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After struggling against FCS Villanova, should Temple be worried?

The Owls nearly blew a 13-0 lead, and posted just 16 points in a thrilling Week 2 match up.

There’ll be no asterisk attached to Temple’s harder-than-it should’ve been 16-13 win over Villanova Saturday at the Linc Saturday, in the renewal of a local rivalry discontinued after 2012. Geoff Collins won’t care that his first win as Owls coach was hardly a thing of beauty, as Aaron Boumerhi’s 49-yard field goal with a minute remaining saved the day after Temple blew a 13-0 third quarter lead.

As for the Wildcats’ near miss against an FBS school coming off a 10-win season and American Athletic Conference title, while new coach Mark Ferrante was justifiably proud of his troops he knows the bottom line still says ‘L’ rather than ‘W.’

“We don’t have the numbers they have and I’m sure they rotated more than we did, but if you told me we’d hold Temple to 16 today I’d taken it,” said Ferrante, after Zack Bednarczyk threw for a career-high 382 yards while his defense limited the Owls to 79 yards on the ground. “If you can keep it close against an FBS team and have an opportunity to win in the fourth quarter, I’m not big on moral victories but I think we were able to prove we can compete with a level-up team. I don’t think we got worn down, which is what’s happened at times when we’ve played those teams. We were right there at the end.”

Give the No. 6 in the FCS-ranked Cats credit for that, but at the same time hand the Owls a few demerits for not putting them away earlier. Some questionable decision making and play calling forced Temple to settle for field goals rather than touchdowns. In fact they were fortunate to even get in the end zone — on Nick Sharga’s one-yard run — when Collins failed to call a timeout and nearly had the first half clock run out before they could get in.

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Then, after Boumerhi’s 44-yard field goal made it 13-0 midway through the third, rather than going for the jugular Temple eased off and watched Nova erase the entire deficit.

“We’ve got a lot of young guys and I think they started relaxing a bit feeling we’ve got the game in hand,” admitted senior defensive end Sharif Finch, who recovered Matt Gudzak’s fumble on Villanova’s final desperate comeback bid with nine seconds left to seal the deal. “They don’t understand you have to battle every play. But once we buckled back down we were able to get it done.”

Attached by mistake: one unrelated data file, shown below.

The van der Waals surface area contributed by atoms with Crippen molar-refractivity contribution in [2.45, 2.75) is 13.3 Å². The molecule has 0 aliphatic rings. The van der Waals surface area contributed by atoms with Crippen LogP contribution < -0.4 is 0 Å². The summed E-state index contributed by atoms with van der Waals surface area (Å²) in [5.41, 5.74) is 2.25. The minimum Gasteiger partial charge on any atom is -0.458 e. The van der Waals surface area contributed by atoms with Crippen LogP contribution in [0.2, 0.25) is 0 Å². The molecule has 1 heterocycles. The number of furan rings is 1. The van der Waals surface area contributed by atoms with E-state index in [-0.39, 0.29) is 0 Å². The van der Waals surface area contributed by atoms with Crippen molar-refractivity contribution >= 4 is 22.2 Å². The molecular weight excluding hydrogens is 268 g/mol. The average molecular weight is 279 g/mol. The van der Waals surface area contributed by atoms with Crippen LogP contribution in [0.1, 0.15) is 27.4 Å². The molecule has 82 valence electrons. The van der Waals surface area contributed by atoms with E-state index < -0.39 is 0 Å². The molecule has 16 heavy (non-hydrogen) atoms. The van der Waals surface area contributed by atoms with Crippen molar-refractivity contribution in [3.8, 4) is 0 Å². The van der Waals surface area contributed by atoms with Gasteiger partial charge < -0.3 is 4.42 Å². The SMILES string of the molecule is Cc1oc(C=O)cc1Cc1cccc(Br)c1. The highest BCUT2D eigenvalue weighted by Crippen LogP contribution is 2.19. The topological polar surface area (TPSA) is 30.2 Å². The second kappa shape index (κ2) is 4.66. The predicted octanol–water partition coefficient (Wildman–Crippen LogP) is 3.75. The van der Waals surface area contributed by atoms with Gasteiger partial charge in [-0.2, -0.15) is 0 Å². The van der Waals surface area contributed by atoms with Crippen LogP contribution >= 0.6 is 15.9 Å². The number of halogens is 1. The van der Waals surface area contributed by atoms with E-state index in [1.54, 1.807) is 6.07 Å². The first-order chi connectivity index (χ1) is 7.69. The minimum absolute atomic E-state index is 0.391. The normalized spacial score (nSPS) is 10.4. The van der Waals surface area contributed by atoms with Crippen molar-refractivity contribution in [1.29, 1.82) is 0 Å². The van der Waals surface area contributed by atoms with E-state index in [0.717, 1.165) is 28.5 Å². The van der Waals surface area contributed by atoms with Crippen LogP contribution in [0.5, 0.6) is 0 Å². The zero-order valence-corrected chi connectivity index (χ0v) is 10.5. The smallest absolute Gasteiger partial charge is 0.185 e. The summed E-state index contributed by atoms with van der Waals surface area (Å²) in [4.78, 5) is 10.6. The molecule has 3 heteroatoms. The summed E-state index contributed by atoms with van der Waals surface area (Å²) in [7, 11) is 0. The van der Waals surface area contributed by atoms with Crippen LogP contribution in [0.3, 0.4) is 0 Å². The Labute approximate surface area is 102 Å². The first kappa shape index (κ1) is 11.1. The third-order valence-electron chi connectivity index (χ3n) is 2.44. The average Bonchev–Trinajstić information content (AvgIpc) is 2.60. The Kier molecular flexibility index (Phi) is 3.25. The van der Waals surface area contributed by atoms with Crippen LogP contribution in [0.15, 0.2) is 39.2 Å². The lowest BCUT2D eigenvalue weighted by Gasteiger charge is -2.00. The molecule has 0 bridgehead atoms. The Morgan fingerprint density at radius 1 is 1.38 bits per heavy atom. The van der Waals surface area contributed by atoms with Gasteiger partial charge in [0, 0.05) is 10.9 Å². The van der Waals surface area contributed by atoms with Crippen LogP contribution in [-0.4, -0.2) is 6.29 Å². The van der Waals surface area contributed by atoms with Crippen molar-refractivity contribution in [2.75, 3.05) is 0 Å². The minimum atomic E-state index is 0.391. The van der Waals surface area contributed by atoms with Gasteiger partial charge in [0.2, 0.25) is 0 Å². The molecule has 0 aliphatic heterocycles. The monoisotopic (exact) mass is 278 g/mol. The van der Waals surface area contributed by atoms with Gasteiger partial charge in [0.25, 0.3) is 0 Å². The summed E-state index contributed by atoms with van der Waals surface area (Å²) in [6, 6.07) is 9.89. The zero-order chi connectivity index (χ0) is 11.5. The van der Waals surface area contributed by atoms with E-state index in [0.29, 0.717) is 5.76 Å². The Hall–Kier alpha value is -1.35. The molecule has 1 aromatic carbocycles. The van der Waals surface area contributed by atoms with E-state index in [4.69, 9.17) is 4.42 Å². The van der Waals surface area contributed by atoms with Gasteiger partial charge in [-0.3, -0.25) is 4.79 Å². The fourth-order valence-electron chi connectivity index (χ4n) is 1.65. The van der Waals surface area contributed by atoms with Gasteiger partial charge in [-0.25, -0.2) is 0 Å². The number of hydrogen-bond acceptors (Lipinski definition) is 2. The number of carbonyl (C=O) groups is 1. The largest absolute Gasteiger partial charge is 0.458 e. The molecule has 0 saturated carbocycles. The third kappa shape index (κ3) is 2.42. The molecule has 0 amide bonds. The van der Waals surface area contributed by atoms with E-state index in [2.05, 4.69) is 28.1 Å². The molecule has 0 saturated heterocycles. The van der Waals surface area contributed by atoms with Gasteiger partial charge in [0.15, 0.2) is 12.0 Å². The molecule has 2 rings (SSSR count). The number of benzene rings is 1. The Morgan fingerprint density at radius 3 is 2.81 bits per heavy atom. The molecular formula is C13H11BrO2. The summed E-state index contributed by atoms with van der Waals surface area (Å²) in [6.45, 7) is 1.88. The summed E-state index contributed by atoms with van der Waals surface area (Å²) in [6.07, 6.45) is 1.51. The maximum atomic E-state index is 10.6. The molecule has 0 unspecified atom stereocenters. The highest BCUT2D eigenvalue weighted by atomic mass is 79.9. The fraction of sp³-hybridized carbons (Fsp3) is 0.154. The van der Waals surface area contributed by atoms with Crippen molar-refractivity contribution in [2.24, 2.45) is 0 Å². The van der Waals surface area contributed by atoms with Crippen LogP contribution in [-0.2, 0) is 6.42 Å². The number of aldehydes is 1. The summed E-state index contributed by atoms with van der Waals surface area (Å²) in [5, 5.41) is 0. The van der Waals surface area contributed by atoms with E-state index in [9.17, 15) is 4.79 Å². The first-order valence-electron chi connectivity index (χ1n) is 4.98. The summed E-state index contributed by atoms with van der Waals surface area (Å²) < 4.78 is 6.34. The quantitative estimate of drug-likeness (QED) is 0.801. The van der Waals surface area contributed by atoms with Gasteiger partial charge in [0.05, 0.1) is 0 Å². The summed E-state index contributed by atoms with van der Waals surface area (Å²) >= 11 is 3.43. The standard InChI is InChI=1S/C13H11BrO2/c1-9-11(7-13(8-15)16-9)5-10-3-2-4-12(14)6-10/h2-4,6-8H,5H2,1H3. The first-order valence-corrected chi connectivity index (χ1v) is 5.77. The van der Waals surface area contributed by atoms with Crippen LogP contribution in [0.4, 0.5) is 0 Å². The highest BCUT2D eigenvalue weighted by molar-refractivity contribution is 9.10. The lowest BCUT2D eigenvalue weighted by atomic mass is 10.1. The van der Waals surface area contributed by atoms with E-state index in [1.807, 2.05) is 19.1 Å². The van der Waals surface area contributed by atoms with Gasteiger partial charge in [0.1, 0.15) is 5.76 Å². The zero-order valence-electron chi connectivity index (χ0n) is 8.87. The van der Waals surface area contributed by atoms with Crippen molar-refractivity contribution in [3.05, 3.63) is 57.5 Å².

The Owls also got back to tackling and pressuring the quarterback, something noticeably lacking in their 49-16 opening game debacle at Notre Dame, where they were gouged for 422 yards rushing and a whopping 606 yards overall. It made for a miserable week of practice.

“It was terrible for all of us,” said defensive coordinator Taver Johnson, pleased how his unit responded by holding the 1-1 Wildcats to just 20 yards rushing. “Like someone hitting you in your gut all day. The biggest thing we teach is you have to stop the run. Stop the run and you have a chance no matter who you’re playing.”

In this case they were playing a school 17 miles from their North Philadelphia campus, which meant the Linc had a divided fan base.

“I never played against Villanova before,” said Finch, as Temple not only made it four in a row over ‘Nova, but evened the all-time series 16-16-2. “It was a little different having both sides in the crowd from the same city.
“It was an interesting crowd, but we took care of business today.”

Not without a struggle as quarterback Logan Marchi, who’s emerged from a four-way battle to replace Philip Walker as the starter, was inconsistent, going 20-for-34 for 274 yards. But after Nova’s Drew Kresge’s 34-yard field goal tied it with 3:29 left he drove the Owls 42 yards in seven plays — aided by Ventell Bryant’s spectacular 29-yard one-handed grab — to set the stage for Boumerhi’s game winner. 
                
“We practice those situations constantly,” said Collins, who’ll have less than a week to get his team ready for UMass here Friday night. “We do the two-minute and four minute drills all the time. So nobody panicked.”

A work of art it certainly wasn’t. But it was a win.

For Geoff Collins — or any other coach for that matter — that’s all that counts.

 
 
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